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Taddeo Zuccaro (1529 - 1566)



July 6, 2010
London, United Kingdom

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TADDEO ZUCCARO SANT' ANGELO IN VADO, MARCHES 1529 - 1566 ROME A GROUP OF WOMEN, AFTER POLIDORO DA CARAVAGGIO Pen and brown ink and wash over black chalk, with touches of red chalk upper left; bears indistinct inscription in red chalk, upper right 280 by 210 mm


This study is after Polidoro's monochrome frescoes, depicting stories of the Sabines and the Romans, which he painted for Palazzo Ricci between 1524 and 1527. The important façade decoration, now lost, is known through copies. The three figures in the present sheet are part of the first section of the decoration, the procession of Sabines going to the Roman camp to attend their games. The composition is recorded in several copies, including one by Boscoli, now in the Fondazione Horne, Florence.υ1

According to Vasari, Taddeo came to Rome at the age of fourteen. His early development can be reconstructed mostly through surviving drawings as his painted work has been lost or destroyed. As Gere and Pouncey pointed out in their biography of Taddeo in their British Museum catalogue, when he arrived in Rome, circa 1543: 'The principal formative influences on him were the façade decorations of Polidoro da Caravaggio, all executed before 1527, and the late style of Perino del Vaga...'.υ2 The young Taddeo was mostly self-taught, training himself by copying earlier masters. He can be seen at work in the series of drawings of his early life made by his younger brother Federico, which are now in the Getty Museum. In one, Taddeo is shown sketching a façade decoration after being rebuffed by the painter Francesco Il Sant' Angelo.υ3

Characteristics of Taddeo's early style, all found in this drawing, are the light pen strokes, the influence of Perino del Vaga, and a certain roundness in the rendering of the figures. These can also all be seen in, for example, the fine double-sided sheet, recently acquired by the Musées de France from the De Beistegui Collection.υ4 Several studies after Polidoro's façade decorations have been attributed to Taddeo in the past. One, a Triumphal Procession of Roman Soldiers, in the Ambrosiana, Milan, bears an old inscription and attribution to Taddeo in the hand of Padre Sebastiano Resta: 'Taddeo Zuccaro figlio d'ottaviano nell'istoria di Furio Camillo à Mattei...' This confirms that previous scholars already recognised the drawings as the early work of Taddeo and correctly related them to Polidoro's frescoes, which in some cases were still visible.υ5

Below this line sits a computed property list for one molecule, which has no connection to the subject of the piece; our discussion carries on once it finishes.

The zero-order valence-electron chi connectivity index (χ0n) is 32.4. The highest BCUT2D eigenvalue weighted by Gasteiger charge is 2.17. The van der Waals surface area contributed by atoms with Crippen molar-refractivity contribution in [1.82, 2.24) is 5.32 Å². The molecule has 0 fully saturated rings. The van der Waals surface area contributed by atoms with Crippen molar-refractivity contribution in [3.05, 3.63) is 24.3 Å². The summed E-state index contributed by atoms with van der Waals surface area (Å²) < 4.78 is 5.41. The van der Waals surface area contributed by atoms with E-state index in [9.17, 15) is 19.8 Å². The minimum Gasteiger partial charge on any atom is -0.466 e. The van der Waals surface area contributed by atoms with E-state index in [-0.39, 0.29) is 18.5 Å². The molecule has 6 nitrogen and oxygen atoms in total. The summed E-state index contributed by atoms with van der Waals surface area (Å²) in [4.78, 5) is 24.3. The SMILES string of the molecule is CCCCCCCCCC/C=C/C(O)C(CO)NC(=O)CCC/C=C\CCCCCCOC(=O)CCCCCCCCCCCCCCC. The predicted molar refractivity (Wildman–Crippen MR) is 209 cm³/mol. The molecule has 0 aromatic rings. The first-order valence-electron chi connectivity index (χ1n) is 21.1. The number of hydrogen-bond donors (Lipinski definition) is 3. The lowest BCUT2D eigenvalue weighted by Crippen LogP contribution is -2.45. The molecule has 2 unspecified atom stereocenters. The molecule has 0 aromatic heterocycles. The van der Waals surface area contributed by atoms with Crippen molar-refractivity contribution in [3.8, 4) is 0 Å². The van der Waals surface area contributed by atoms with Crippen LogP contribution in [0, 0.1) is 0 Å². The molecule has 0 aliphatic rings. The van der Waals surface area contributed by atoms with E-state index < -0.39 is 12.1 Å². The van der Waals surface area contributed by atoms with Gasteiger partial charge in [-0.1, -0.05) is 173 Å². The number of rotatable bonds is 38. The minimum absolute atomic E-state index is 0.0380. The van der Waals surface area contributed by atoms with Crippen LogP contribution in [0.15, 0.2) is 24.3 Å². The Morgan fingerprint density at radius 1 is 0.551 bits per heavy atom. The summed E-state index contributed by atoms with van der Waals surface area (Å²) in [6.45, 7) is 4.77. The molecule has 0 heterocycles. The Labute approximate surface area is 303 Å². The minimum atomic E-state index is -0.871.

1. Inv. no. 6057; L. Ravelli, Polidoro Caldara da Caravaggio, Milan 1978, p. 320, no. 547, reproduced p. 321; for more copies of the same procession by other hands, see also nos. 545, 546, 548, 549
2. J.A. Gere and P. Pouncey, Artists working in Rome, c.1550 to c.1640, London 1983, vol. I, p. 202
3. J. Brooks, Taddeo and Federico Zuccaro, Los Angeles 2007, p. 29, no. 5, reproduced p.12
4. J.A. Gere, 'Taddeo Zuccaro: Addenda and Corrigenda', in Master Drawings, 1995, no. 3, pp. 308-9, no. 264E, reproduced
5. J.A. Gere, Taddeo Zuccaro, His Development Studied in his Drawings, London 1969, pp. 35-43, 174, no.128, pl. 4

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